Phidgets Lesson 1: Installing Phidgets Drivers

Phidgets Lesson 1   Phidgets are easy to use sensors and controllers for programmers. After just a bit of coding, you'll have your computer connected to the real world via an assortment of sensors as well as motors, relays, remote control, RFID, LEDs and more! But first, you'll need to get the drivers installed, and luckily, it will take less than 5 minutes.
  1. Download the appropriate Phidgets driver for your operating system from
    • If you're on Windows or Mac, open the installer you just downloaded. A wizard will guide you through the installation.
    • If you're using Linux, use apt-get to install libusb-1.0-0-dev, if you don’t have it already. (Note that libusb-1.0 may be on your system already, but the development libraries probably aren't.) Navigate to the directory where you unpacked the Phidget libraries. From the main unpacked library directory first run ./configure, then make and finally sudo make install.
  2. Now that the Phidgets drivers are installed, let's do some quick tests to make sure the installation worked. First plug in one of your USB devices (like an interface kit, which is what we'll use in this example).
    • On Windows, go to the Windows Device Manager, then to Devices and Printers (this is for Windows 7 and exact naming may be different on your computer). A list of all the connected devices should appear, and if you scroll down, any connected Phidgets should be listed under the section titled “unspecified”.
    • On Mac, go to “About This Mac” and click on more info, then system report. Under hardware, click on USB and there you can see that a Phidget device is connected.
    • On Linux, you can use the kernal log reader dmesg. Pipe the output of the dmesg into the utility tail to read the last ten lines of the log: $> dmesg | tail ....(9 lines).... [24344.013638] usb 2-1.2: new low speed USB device number 5 using ehci_hcd The number between the square brackets is the system time in seconds since the last boot up, so you can tell whether the event was recent or not.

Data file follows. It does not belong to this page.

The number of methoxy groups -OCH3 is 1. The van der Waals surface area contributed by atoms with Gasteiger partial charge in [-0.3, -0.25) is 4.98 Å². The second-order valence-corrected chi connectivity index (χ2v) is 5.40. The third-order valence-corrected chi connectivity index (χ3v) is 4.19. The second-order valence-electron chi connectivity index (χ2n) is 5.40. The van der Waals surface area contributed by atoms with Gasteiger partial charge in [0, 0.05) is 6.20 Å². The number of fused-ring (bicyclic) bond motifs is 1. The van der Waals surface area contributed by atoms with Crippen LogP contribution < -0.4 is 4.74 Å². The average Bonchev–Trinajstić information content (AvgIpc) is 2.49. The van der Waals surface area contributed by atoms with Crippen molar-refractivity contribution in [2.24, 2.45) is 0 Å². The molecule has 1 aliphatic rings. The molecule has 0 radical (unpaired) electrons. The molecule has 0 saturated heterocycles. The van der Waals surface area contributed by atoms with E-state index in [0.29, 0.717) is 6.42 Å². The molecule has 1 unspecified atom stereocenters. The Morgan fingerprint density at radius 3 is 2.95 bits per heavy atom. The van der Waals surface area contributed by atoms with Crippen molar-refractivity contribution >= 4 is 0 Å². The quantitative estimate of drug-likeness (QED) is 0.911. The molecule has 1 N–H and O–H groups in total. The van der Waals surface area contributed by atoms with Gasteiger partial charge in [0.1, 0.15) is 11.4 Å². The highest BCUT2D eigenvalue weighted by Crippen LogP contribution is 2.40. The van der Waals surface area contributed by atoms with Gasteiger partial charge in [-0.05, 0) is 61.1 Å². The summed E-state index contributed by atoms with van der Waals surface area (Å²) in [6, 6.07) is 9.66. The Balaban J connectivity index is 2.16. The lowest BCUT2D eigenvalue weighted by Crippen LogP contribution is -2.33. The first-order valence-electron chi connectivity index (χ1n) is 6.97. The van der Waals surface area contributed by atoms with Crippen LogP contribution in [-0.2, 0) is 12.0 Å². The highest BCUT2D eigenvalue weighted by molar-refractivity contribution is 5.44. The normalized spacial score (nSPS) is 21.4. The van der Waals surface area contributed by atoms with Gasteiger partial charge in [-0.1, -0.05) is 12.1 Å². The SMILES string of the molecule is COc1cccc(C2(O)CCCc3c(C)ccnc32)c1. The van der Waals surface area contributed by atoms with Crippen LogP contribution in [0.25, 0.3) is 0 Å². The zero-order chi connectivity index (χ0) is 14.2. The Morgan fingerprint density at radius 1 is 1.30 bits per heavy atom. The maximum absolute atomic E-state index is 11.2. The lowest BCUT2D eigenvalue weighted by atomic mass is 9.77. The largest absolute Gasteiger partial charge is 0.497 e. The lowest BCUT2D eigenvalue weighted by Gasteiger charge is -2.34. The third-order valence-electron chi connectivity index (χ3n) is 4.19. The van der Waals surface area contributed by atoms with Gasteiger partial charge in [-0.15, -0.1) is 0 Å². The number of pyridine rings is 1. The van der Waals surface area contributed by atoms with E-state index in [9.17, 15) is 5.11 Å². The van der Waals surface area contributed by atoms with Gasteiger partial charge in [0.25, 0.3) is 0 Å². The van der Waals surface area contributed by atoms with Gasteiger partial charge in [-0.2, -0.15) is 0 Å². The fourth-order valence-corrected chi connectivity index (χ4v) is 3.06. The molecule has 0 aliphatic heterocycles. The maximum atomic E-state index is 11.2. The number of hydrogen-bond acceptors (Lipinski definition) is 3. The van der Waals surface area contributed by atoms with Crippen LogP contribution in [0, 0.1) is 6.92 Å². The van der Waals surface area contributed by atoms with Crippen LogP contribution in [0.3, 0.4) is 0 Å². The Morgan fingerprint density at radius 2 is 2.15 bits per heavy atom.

If the Phidget device is not showing up, then check these general troubleshooting tips, or these specific ones for Linux.
  3. If you've got it working, it's time to try out the software. The Windows and Mac installation come with a Control Panel app that offers a quick check that your devices are connected. For Linux, we'll use the examples to check that everything is working fine, which will be covered in the next lesson.
    • On Windows, you should see the Ph.jpg icon in the taskbar. Double click on it to bring up the Phidget Control Panel. If the icon does not appear, just find and open the Phidget Control Panel from the start menu.
    • On a Mac, open up your System Preferences. You should see a Phidgets icon in the “Other” section at the bottom.  Clicking on it will open the Phidgets Control Panel.
      OSX System Preferences with Phidgets Installed
  4.  If you have devices connected, they’ll show up in the Control Panel. As you can see in the General tab, we’re working with an RFID 2-output and Phidget InterfaceKit 8/8/8.
    Windows Control PanelOSX Phidgets Preference Pane
  5. Double click on the Phidget device you want to play with. The software will be able to control outputs (like LEDs) and respond to inputs (like sensors or RFID chips). If the Phidget device is not showing up or working properly, then check these troubleshooting tips.
    Windows RFID Control Panel OSX RFID Control Panel
That was easy! You've already got to see your Phidgets interacting with the real world, but there's more we can do. Let's check out the examples in Lesson 2.
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